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COVID temporarily changes services offered at TLC Community Center

To ease many minds, the TLC Community Center in Elizabethton, which serves 1,372 children and 1,775 adults locally, is not closing. The Center has been closed due to the recent surge in COVID cases.
Cases included the agency’s director, Angie Odom, who along with her husband, Earl, and daughter, Bella, tested positive for COVID and underwent varying levels of treatment.
The director eventually found herself a patient at the VA Hospital and came very close to death.
After recovering and being discharged from the hospital, Odom is taking the COVID issue seriously and how it can impact her volunteers and those that are served by TLC. She consulted with the CDC and other health organizations, and decided that until the virus numbers begin to drop, the agency will still offer the same services, but not the way they were previously offered.
“For those with children, calls should be made to 423-543-4673 or 423-895-8601. Leave a message, and they will be contacted for an appointment where they can come by and pick up food,” Odom shared. “For children five and under, the Mommy Mart Clothing will be available on Thursday from 10 a.m. to 2 p.m. with the clothing set outside where two people at a time and wearing masks can pick up the clothing they need. Adults temporarily can get food from the Loaves and Fishes Ministry located on the four-lane as we work hand in hand. Food can be picked up every day at 6 p.m. there except on Wednesdays and Sundays,” Odom shared.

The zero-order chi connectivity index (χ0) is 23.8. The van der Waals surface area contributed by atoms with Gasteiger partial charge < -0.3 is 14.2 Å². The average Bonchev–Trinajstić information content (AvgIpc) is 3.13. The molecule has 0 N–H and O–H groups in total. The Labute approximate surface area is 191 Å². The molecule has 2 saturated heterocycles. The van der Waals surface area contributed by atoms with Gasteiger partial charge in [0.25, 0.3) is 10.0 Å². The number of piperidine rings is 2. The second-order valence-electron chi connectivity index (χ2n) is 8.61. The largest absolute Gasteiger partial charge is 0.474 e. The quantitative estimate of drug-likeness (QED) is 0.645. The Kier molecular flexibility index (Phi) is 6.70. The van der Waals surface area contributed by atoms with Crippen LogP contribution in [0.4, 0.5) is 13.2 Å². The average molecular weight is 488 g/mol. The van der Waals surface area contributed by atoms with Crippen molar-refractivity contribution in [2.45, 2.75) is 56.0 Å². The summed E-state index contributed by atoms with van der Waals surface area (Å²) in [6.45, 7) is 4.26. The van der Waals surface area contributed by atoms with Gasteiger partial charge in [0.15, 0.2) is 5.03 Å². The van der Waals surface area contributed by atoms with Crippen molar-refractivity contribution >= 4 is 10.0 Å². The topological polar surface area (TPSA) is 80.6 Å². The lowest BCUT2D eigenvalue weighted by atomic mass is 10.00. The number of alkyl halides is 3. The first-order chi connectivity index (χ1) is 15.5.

She also encourages those needing help with food to contact First Baptist Church in Elizabethton.
Odom also discussed what led to her contracting the virus in hopes of helping others.
“For 16 months I wore a mask because I wasn’t vaccinated due to a heart issue,” Odom said. “It started to get better, and I stopped wearing masks. I caught it I believe from going into a grocery store.”
To cause matters to worsen, after being diagnosed with COVID, her physician prescribed the antiparasitic drug Ivermectin used for worming animals in a small dose for Odom as treatment.
When her condition worsened she went to the VA Emergency Room as she is a veteran and when tests were performed, her liver enzymes and blood count were out the roof.
Odom would later find out that she more than likely had a reaction to the Ivermectin and was told by a VA physician that if she had taken one more dose that could have possibly been the end of her life as she was informed the medication does more harm than good.
After being admitted to the VA, Odom said that things became real at that point in regard to the virus.
“When I was admitted into the COVID unit at the VA, I could feel the heat from my head to my toes with double pneumonia,” Odom recounted. “It was late at night when I got into my room and my anxiety was high from the feeling of being secluded. I just started crying and said, ‘God, I’m sick and need to be with my family.’ There was so much going through my mind and I just started praying for God to help me have peace.”
The doctor had ordered something for Odom’s anxiety, but her prayers had been answered as she shared how she woke up the next morning after sleeping all night holding a small cup with medicine in her hand and was told it was given to her the night before to help her sleep. She wouldn’t need it, however.
Her husband Earl took care of their autistic child at home while she recovered and until she was able to come home. She said her husband, who is also a diabetic had double pneumonia.
Bella only had minor symptoms.
“It saddens me to cut anything out but this is serious,” Odom added. “There were a couple of things that I was reminded of during this time and that is to appreciate life and appreciate today as well as no matter where you are at, God is where you are at. The devil is angry because I am praising God.”
Odom said that those that are served by the center can call the center’s phone number at 423-543-4673 and a message will be recorded on the line informing of the status of services being offered.